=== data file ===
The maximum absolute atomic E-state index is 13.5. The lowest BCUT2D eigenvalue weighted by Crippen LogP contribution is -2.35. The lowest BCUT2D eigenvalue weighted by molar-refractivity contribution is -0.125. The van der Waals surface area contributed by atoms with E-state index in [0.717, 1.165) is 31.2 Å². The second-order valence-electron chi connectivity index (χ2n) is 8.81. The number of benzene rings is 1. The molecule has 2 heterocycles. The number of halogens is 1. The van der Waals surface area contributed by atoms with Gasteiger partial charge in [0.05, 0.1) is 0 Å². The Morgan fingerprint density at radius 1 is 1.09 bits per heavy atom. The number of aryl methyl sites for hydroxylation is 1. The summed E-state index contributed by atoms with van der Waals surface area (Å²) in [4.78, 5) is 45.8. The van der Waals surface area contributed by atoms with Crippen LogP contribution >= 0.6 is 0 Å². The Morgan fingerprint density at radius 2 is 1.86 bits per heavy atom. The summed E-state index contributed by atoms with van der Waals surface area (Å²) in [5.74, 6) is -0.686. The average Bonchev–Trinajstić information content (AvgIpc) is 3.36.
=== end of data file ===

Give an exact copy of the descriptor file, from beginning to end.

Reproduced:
The maximum absolute atomic E-state index is 13.5. The lowest BCUT2D eigenvalue weighted by Crippen LogP contribution is -2.35. The lowest BCUT2D eigenvalue weighted by molar-refractivity contribution is -0.125. The van der Waals surface area contributed by atoms with E-state index in [0.717, 1.165) is 31.2 Å². The second-order valence-electron chi connectivity index (χ2n) is 8.81. The number of benzene rings is 1. The molecule has 2 heterocycles. The number of halogens is 1. The van der Waals surface area contributed by atoms with Gasteiger partial charge in [0.05, 0.1) is 0 Å². The Morgan fingerprint density at radius 1 is 1.09 bits per heavy atom. The number of aryl methyl sites for hydroxylation is 1. The summed E-state index contributed by atoms with van der Waals surface area (Å²) in [4.78, 5) is 45.8. The van der Waals surface area contributed by atoms with Crippen LogP contribution >= 0.6 is 0 Å². The Morgan fingerprint density at radius 2 is 1.86 bits per heavy atom. The summed E-state index contributed by atoms with van der Waals surface area (Å²) in [5.74, 6) is -0.686. The average Bonchev–Trinajstić information content (AvgIpc) is 3.36.